I remember him chiding her (more than once), “If somebody stuck a $20 bill on you, nobody would pick you up.” The idea was for everyone else to laugh at your expense. I watched you get devalued.
I remember sitting in the back seat of the car with my friend Caroline and you saying to her mother, your wife, “Do me a favor, Beth. Close your eyes, shut up and pretend you’re not here.” I wish I could have closed my own and not heard you say these words to her. I never listened to another word you had to say. To anybody.
I remember his inability to pay a compliment and how he seemed to derive perverse pleasure in finding only negative things to say. He couldn’t tell his daughters that they looked pretty or how proud he was of them. Instead, he said things like, “Is that another new outfit?” or, “You’re sure lucky he married you.” I shopped to my heart’s content and refused to get married so that he could never say that again. At least not to me.
I remember her pitch-black, brooding silences. Caught up in her own darkness, incapable of seeing or accepting any light, she became paralyzed by her own self-centered destruction and showed no gratitude towards those who gathered around her again and again until she rejected them so many times, that one day, they no longer showed up. A simple, “thank you” might have changed all that, but by then, she was too busy complaining about how everyone had abandoned her. And a whole new crowd had gathered around.
I remember overhearing the couple at the restaurant arguing and the woman saying to her husband/boyfriend/lover?, “You’re not listening to what I’m saying. I don’t think you care at all how I feel.” For a longer time than necessary, there was complete silence. And then I remember being equally stunned when he responded, “You’re right.” And he didn’t complete the sentence. My dinner remained untouched.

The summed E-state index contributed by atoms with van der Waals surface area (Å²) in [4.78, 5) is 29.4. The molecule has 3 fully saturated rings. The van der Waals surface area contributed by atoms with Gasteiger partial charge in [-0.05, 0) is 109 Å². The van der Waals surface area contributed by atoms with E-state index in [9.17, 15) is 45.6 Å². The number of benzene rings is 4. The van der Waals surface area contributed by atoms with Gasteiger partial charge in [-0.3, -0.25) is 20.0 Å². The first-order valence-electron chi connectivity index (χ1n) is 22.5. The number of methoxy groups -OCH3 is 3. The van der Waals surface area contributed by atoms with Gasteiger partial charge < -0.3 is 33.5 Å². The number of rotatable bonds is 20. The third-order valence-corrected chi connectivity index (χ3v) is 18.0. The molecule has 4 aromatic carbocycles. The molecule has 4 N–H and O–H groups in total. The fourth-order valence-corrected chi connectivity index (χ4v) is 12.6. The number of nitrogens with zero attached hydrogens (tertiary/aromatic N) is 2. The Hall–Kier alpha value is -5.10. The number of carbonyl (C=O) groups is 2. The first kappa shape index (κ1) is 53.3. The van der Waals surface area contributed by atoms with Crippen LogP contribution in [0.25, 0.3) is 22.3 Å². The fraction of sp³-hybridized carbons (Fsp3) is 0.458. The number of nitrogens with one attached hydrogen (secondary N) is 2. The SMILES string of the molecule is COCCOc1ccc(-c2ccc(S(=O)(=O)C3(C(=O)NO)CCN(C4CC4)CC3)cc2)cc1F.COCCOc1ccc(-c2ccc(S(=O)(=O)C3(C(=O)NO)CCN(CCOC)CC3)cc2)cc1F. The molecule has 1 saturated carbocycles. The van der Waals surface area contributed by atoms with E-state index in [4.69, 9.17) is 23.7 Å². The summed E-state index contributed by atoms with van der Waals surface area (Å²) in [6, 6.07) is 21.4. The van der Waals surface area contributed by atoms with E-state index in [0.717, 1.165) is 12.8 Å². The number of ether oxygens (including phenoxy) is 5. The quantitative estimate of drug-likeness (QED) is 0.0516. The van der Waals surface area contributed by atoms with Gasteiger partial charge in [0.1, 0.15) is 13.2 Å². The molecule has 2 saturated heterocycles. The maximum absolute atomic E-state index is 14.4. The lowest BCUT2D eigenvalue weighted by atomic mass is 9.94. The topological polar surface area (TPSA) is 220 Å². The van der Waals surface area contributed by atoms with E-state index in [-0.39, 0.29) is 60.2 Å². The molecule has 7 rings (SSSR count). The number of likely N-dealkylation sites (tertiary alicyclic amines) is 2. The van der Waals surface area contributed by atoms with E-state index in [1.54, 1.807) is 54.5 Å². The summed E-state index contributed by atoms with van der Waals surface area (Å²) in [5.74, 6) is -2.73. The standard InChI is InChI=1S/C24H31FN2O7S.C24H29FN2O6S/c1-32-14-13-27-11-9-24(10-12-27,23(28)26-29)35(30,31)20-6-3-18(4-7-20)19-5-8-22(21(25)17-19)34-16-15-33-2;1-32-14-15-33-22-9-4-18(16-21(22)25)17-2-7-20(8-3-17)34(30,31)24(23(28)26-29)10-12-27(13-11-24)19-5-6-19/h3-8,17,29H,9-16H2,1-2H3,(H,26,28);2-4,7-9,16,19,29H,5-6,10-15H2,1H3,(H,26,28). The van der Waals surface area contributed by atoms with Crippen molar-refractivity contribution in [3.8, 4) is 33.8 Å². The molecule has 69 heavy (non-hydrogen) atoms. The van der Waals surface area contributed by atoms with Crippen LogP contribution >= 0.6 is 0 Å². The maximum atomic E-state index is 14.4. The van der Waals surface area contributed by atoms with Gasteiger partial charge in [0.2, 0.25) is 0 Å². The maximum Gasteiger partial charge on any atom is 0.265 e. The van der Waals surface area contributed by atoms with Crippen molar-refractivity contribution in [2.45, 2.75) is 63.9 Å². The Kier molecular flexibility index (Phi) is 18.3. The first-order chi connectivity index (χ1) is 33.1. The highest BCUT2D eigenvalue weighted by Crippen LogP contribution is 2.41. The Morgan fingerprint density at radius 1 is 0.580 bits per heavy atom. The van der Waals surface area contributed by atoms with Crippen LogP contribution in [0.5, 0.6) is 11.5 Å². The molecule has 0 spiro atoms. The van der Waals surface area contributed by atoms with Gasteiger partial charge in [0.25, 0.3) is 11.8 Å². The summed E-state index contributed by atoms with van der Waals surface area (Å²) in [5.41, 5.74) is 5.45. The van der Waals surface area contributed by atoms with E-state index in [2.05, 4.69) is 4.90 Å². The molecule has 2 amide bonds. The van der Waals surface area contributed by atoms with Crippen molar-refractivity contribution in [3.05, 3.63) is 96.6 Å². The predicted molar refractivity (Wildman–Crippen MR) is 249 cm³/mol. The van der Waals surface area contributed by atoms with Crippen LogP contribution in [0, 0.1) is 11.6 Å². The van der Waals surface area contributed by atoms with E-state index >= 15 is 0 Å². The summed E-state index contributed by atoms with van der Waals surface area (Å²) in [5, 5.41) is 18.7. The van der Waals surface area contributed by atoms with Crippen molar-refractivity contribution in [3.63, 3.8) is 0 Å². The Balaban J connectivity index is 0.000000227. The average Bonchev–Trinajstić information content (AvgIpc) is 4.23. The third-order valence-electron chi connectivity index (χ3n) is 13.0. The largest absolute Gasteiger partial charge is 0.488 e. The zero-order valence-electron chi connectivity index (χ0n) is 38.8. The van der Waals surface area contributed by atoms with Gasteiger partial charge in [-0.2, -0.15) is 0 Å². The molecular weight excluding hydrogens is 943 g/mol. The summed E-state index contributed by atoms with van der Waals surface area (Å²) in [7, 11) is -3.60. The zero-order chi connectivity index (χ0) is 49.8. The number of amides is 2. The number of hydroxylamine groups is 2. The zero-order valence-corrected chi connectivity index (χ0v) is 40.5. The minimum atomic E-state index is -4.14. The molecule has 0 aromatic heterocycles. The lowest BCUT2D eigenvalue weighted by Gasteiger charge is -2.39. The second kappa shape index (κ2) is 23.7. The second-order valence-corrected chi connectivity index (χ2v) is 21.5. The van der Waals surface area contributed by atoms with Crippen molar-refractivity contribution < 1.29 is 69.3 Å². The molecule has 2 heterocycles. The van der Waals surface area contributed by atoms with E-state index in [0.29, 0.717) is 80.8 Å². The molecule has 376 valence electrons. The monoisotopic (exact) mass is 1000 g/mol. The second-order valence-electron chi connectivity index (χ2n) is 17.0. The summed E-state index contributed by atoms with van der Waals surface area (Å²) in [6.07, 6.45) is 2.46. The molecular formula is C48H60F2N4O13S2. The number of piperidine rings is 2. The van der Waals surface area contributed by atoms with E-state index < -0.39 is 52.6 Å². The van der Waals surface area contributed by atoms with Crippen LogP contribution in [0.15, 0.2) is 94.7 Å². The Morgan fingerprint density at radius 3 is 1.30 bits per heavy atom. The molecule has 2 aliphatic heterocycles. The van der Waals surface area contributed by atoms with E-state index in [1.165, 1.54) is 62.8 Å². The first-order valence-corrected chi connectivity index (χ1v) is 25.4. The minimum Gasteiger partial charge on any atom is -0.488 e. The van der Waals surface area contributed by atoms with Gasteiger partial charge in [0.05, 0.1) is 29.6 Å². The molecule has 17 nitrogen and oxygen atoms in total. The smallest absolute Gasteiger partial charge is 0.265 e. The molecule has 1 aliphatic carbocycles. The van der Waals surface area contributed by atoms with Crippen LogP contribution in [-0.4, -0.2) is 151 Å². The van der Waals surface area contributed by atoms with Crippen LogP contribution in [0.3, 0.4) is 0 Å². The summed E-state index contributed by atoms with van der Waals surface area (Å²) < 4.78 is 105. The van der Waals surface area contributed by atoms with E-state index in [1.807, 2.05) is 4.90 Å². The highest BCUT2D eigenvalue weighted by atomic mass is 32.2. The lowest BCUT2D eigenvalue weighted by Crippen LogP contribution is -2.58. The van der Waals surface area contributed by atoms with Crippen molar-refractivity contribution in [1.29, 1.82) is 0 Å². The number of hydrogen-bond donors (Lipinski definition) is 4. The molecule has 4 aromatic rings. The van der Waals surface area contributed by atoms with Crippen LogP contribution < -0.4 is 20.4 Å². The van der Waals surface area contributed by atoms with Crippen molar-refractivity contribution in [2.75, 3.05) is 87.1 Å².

I remember being sick in bed with a high fever and the flu, unable to move my body and him asking me, “What’s for dinner?” and me telling him that I would fall over if I stood up. “This isn’t a fucking hospital,” he said without emotion. Several months later, he found himself in one alone, after I had finally found the strength to leave. He died on an MRI table in Switzerland.
I remember my asking her why she had put up with his emotionally dismissive, elusive, abusive behavior and allowed herself to be berated, belittled and ignored for so long and why she kept signing up for the same relationship dressed up in a different man. And then I remembered I was asking myself the very same question.
I have been the witness to or recipient of enough dismissive words, veiled invalidation, fear, jealousy, humiliation and emotional impotence over the years that I wanted to set my hair on fire to make sure that I was still capable of feeling anything else at all. Instead, I chose to cut it at the end of each relationship. As a result, I’ve kept it short for 15 years. My hair, too.
I’ve seen and heard countless exchanges where one of the parties is left with nothing but emptiness and a silent pain that is so deep, it bleeds from the eyes but the other party is too busy looking at someone at the next table over so as to be totally blind to his or her responsibility for the breakdown that results in no communication whatsoever.
So many houses and lives of couples that are built on seething rage, disappointments, broken dreams and unspoken words where everyone has become afraid to say anything about any of them for fear that the whole structure of unhappiness might come tumbling down.
And when it does, all that will be left is to wonder if you can identify the exact moment where everything about you or the other person was taken for granted. It’s the invisible line you crossed where the familiarity masked itself in contempt and the beauty of that person you picked (or chose) became a funhouse mirror of your own insecurities and what you no longer see in yourself. It’s the same moment you realized that who you are, what you need or want or feel no longer matters, to anyone, including that other person or yourself.
It is the day you turn the person who matters most in your life into the very person you remember once writing about.
Or worse, you become this person yourself.
You are nothing more than the insignificant other.